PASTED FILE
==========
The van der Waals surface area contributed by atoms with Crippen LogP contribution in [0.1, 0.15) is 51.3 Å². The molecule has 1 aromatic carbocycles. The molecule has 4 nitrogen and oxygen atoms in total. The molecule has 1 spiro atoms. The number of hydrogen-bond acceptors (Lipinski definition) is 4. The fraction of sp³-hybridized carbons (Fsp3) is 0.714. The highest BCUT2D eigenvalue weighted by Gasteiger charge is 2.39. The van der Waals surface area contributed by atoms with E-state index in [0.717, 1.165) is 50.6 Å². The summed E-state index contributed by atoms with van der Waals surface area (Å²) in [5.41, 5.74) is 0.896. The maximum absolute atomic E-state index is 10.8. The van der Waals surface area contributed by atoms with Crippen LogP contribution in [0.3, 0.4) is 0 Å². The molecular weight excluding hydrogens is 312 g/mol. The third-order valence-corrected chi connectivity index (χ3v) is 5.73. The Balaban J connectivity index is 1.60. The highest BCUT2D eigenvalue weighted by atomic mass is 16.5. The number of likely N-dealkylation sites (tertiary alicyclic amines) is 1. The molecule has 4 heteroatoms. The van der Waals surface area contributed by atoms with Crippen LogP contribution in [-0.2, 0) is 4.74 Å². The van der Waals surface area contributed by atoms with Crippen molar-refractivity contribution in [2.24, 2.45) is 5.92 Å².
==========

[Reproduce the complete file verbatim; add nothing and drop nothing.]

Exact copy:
The van der Waals surface area contributed by atoms with Crippen LogP contribution in [0.1, 0.15) is 51.3 Å². The molecule has 1 aromatic carbocycles. The molecule has 4 nitrogen and oxygen atoms in total. The molecule has 1 spiro atoms. The number of hydrogen-bond acceptors (Lipinski definition) is 4. The fraction of sp³-hybridized carbons (Fsp3) is 0.714. The highest BCUT2D eigenvalue weighted by Gasteiger charge is 2.39. The van der Waals surface area contributed by atoms with E-state index in [0.717, 1.165) is 50.6 Å². The summed E-state index contributed by atoms with van der Waals surface area (Å²) in [5.41, 5.74) is 0.896. The maximum absolute atomic E-state index is 10.8. The van der Waals surface area contributed by atoms with Crippen LogP contribution in [0.3, 0.4) is 0 Å². The molecular weight excluding hydrogens is 312 g/mol. The third-order valence-corrected chi connectivity index (χ3v) is 5.73. The Balaban J connectivity index is 1.60. The highest BCUT2D eigenvalue weighted by atomic mass is 16.5. The number of likely N-dealkylation sites (tertiary alicyclic amines) is 1. The molecule has 4 heteroatoms. The van der Waals surface area contributed by atoms with Crippen LogP contribution in [-0.2, 0) is 4.74 Å². The van der Waals surface area contributed by atoms with Crippen molar-refractivity contribution in [2.24, 2.45) is 5.92 Å².